The Younger Dryas climatic reversal is attributed to abrupt shifts in the thermohaline circulation of the North Atlantic.Slide 4, Slide 5, Slide 34 A conveyor belt of currents, including the Gulf Stream, carry heat and salt from low to high latitudes where the dense, salty surface waters sink and return south at depth; convective sinking maintains the meridional (north-south) heat transport. The Younger Dryas cold snap has been credited to lowering of saltiness of North Atlantic surface waters though diversion of glacial meltwater from the Mississipi into the St. Lawrence River. Hypothetically, this infusion of meltwater into the North Atlantic shut off the conveyor belt, lowered temperatures, and thus, suppressed melting of the continental ice sheets. Melting resumed with an increase in salinity due to gradual accumulation by a weakened Gulf Stream, or concentration by evaporation. The most recent test of this hypothesis used high-precision dating of corals from Papua New Guinea to estimate rates of sea-level rise during the last deglaciation. Indeed, the Younger Dryas coincides with a reduced rate of sea level rise (reduced melting), as predicted by the meltwater model. An important discrepancy, however, is that the cold snap continued several hundred years after the conveyor belt started up again.
Evidence for the Younger Dryas in areas other than Europe has always been controversial, although much anticipated given the global teleconnections in todayís climate. This evidence is critical because it might demonstrate the potential for dramatic shifts in regional climates on time scales from years to decades. In the western U.S., much of the evidence revolves around mountain glacier Figure 5 and lake level Figure 6, Figure 7, Figure 8, Figure 9 fluctuations in large pluvial lakes now occupied by dry playas or saline lakes. During deglaciation, lake levels fluctuated considerably at Lakes Bonneville and Lahontan in the Great Basin, Searles in the Mojave Desert, and San Agustin (where the Very Large Array is located) and Estancia (east of Albuquerque) in New Mexico. Retreat of full-glacial high-lake stands began at ca. 15,000 yr. B.P.; a temporary low was reached between 14,000 and 13,000 yr. B.P.; a minor rise coincides with the Younger Dryas between 13,000 and 11,000 yr. B.P.; and the final desiccation at ca. 11,000 marks the beginning of the Holocene. How long did it take lake levels to rise and fall?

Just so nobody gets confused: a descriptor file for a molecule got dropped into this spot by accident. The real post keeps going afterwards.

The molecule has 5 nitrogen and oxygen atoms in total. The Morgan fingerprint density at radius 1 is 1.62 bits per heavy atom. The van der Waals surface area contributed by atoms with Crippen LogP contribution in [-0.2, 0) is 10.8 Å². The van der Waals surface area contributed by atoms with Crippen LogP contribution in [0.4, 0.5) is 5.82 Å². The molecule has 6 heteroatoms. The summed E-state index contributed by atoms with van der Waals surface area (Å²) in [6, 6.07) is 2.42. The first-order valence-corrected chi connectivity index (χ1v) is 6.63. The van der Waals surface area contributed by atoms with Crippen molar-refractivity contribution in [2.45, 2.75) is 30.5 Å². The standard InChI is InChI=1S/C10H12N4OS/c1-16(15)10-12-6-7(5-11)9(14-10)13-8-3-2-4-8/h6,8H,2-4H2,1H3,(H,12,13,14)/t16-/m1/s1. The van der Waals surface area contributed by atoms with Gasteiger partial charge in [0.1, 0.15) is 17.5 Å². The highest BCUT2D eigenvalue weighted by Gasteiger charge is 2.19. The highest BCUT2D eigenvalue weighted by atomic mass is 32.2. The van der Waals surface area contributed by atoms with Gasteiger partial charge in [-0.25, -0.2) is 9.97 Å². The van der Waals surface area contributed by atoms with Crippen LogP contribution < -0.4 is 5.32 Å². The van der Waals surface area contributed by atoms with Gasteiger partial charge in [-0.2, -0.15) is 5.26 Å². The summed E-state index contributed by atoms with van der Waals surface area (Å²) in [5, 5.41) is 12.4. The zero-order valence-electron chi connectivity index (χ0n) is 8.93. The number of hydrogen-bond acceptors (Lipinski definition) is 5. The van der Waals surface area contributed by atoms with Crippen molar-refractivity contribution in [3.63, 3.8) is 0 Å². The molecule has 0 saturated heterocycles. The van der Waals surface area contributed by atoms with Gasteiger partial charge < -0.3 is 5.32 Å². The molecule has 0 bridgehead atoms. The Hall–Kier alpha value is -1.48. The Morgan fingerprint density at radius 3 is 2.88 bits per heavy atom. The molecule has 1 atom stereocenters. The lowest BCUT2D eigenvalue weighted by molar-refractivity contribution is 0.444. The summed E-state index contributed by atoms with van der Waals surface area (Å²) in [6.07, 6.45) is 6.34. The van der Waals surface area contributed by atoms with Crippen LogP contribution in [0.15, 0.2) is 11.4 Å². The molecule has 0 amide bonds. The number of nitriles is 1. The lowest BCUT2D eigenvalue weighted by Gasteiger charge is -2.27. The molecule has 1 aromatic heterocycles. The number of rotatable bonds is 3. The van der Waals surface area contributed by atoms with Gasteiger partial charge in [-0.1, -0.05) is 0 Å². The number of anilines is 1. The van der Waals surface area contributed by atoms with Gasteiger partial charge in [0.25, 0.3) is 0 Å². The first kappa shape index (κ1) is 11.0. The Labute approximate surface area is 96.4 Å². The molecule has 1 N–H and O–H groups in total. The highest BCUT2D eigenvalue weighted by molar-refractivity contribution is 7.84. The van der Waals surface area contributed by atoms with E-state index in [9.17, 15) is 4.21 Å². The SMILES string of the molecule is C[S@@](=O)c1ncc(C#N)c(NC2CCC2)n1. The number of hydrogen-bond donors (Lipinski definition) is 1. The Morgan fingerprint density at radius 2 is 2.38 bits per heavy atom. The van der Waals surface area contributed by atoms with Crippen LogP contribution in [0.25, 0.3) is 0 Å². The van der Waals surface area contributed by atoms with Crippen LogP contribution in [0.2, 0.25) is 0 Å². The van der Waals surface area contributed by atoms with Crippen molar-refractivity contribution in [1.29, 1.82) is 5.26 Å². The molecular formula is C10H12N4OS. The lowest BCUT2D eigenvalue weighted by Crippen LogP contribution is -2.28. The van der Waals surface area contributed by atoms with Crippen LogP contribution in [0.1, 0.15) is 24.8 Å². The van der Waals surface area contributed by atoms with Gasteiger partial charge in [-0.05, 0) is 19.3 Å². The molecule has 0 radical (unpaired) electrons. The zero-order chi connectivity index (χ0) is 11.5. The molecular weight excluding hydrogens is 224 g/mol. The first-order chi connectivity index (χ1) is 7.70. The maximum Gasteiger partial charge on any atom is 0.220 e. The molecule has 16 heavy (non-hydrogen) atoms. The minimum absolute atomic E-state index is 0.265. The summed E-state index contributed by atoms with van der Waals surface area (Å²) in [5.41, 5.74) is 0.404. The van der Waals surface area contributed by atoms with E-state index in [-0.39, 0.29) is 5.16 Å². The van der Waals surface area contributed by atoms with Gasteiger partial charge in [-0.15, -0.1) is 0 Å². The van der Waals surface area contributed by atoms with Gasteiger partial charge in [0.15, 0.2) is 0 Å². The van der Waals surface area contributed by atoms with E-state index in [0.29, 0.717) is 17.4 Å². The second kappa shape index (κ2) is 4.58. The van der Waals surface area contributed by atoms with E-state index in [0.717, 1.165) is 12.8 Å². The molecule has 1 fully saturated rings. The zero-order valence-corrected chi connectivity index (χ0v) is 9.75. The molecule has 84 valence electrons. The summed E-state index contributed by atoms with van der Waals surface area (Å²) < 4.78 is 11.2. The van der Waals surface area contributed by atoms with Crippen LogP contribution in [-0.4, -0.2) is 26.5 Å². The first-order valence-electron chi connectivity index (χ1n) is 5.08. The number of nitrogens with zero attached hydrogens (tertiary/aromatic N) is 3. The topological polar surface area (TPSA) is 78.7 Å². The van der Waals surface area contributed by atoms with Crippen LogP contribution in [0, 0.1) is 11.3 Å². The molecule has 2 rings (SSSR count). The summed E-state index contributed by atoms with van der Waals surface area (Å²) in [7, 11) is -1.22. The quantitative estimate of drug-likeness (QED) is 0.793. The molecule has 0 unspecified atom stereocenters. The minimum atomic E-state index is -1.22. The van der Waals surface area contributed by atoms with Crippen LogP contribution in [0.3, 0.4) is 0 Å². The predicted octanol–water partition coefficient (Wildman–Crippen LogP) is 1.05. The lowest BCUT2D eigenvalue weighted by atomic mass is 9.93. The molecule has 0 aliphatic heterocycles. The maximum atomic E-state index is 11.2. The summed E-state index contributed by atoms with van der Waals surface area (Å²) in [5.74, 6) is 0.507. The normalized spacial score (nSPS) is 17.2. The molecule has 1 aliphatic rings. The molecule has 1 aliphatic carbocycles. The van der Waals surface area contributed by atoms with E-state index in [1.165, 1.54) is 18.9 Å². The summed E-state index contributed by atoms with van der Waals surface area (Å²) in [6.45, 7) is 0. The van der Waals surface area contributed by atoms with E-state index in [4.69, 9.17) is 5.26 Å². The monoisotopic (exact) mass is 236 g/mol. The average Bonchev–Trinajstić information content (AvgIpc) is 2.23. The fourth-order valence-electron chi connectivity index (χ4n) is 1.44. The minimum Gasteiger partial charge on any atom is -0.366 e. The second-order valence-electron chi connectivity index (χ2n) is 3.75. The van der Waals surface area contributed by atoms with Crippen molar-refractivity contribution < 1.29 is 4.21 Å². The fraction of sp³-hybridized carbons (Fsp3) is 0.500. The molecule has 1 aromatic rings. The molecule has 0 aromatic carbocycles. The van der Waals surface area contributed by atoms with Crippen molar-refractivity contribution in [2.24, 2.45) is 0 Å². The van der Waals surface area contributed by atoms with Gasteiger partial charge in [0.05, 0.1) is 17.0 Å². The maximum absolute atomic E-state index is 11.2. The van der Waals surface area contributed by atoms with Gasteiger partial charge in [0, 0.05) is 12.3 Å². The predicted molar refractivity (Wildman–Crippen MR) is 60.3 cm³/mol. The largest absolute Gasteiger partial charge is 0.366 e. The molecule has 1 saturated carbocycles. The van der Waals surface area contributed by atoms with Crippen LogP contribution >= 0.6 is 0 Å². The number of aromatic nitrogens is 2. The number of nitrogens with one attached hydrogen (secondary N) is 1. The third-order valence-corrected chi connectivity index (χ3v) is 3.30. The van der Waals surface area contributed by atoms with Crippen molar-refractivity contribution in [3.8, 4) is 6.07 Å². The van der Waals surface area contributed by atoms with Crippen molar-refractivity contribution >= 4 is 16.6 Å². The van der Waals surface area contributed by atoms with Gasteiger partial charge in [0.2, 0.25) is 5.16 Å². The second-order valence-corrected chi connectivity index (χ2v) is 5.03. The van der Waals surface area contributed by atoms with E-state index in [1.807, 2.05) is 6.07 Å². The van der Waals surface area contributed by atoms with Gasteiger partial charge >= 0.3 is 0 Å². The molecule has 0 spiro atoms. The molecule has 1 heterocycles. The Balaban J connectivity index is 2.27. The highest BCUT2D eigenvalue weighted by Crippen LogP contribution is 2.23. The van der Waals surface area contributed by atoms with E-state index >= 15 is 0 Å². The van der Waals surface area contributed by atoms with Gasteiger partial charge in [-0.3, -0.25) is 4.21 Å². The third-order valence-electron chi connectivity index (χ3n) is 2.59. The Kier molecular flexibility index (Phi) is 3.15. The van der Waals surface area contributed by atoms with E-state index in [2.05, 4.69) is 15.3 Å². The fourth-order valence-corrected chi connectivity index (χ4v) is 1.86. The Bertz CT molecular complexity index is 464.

Vance Haynes from the Univ. of Arizona now argues that the penultimate low lake stands in the western U.S. happened during Clovis time between 11,300-10,900 yr. B.P.; that it coincided with a subcontinental-scale drought; and that, in the San Pedro Valley of southern Arizona, it was followed by a rapid rise in the water table and deposition of an algal mat, known among aficionados as "the black mat," which buried mammoth tracks and Clovis artifacts. Similar sequences occur at other Clovis sites, including Blackwater Draw near the type site of Clovis, New Mexico.
In short, global phenomena, such as the beginning and the end of the Younger Dryas, may have been manifested in regional changes that were both dramatic and rapid, reflecting rapid reorganizations in climate. Presently, we have few ways of knowing whether the fluctuations in regional water tables, symptomized by the rise and fall of lake levels, the "Clovis drought," or deposition of the "black mat," occurred over years, decades or centuries. If we accept that climate over Greenland switched from one state to another in one to three years, then we should entertain the likelihood that shifts in regional climates were equally swift. Recently, geologists were able to show that millennial-scale oscillations in glacial lake levels at Lake Estancia (east of Albuquerque) occurred as several strong pulses in precipitation that lasted only a few decades and were separated by a few hundred years.
Kent, you will note that a common thread appears through most of the literature...the potential for very, very rapid change. And this is not coming from wild-eyed millenialists. It is coming from orthodox science.
Pardon me, but I'm on an apocalyptic role today, and I really need to get back to work. Meanwhile, as to how much the government is paying attention to this, I note the following:
"The Role of the Ocean in Rapid Climate Change: Evidence from Ice Cores and Marine Sediments", Testimony given to the U.S. Senate Committee on Commerce, Science and Transportation, Senator Al Gore presiding. May 20, 1992.